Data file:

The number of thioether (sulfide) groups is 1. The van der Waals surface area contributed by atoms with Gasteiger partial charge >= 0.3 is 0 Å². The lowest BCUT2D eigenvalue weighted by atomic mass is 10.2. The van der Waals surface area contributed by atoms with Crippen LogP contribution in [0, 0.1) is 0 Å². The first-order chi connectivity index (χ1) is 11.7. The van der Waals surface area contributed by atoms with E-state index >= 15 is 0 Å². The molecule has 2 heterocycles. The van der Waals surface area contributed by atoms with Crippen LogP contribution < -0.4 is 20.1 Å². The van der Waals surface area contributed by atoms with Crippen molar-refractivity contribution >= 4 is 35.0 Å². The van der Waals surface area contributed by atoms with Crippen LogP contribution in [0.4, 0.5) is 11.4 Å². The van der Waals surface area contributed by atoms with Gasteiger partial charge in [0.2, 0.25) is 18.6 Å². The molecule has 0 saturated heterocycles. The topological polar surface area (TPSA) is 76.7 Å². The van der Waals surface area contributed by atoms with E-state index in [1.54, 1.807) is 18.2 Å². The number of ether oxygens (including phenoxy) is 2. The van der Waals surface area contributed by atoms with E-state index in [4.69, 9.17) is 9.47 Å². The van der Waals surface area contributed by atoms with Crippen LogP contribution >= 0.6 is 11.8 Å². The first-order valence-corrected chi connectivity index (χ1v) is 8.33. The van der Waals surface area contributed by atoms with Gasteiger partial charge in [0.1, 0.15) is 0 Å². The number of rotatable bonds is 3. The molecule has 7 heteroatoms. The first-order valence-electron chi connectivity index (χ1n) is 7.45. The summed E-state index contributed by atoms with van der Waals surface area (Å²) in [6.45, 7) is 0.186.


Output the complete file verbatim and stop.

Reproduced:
The number of thioether (sulfide) groups is 1. The van der Waals surface area contributed by atoms with Gasteiger partial charge >= 0.3 is 0 Å². The lowest BCUT2D eigenvalue weighted by atomic mass is 10.2. The van der Waals surface area contributed by atoms with Crippen LogP contribution in [0, 0.1) is 0 Å². The first-order chi connectivity index (χ1) is 11.7. The van der Waals surface area contributed by atoms with E-state index >= 15 is 0 Å². The molecule has 2 heterocycles. The van der Waals surface area contributed by atoms with Crippen LogP contribution < -0.4 is 20.1 Å². The van der Waals surface area contributed by atoms with Crippen molar-refractivity contribution >= 4 is 35.0 Å². The van der Waals surface area contributed by atoms with Crippen LogP contribution in [0.4, 0.5) is 11.4 Å². The van der Waals surface area contributed by atoms with Gasteiger partial charge in [0.2, 0.25) is 18.6 Å². The molecule has 0 saturated heterocycles. The topological polar surface area (TPSA) is 76.7 Å². The van der Waals surface area contributed by atoms with E-state index in [1.54, 1.807) is 18.2 Å². The number of ether oxygens (including phenoxy) is 2. The van der Waals surface area contributed by atoms with E-state index in [4.69, 9.17) is 9.47 Å². The van der Waals surface area contributed by atoms with Crippen LogP contribution >= 0.6 is 11.8 Å². The first-order valence-corrected chi connectivity index (χ1v) is 8.33. The van der Waals surface area contributed by atoms with Gasteiger partial charge in [0.1, 0.15) is 0 Å². The number of rotatable bonds is 3. The molecule has 7 heteroatoms. The first-order valence-electron chi connectivity index (χ1n) is 7.45. The summed E-state index contributed by atoms with van der Waals surface area (Å²) in [6.45, 7) is 0.186.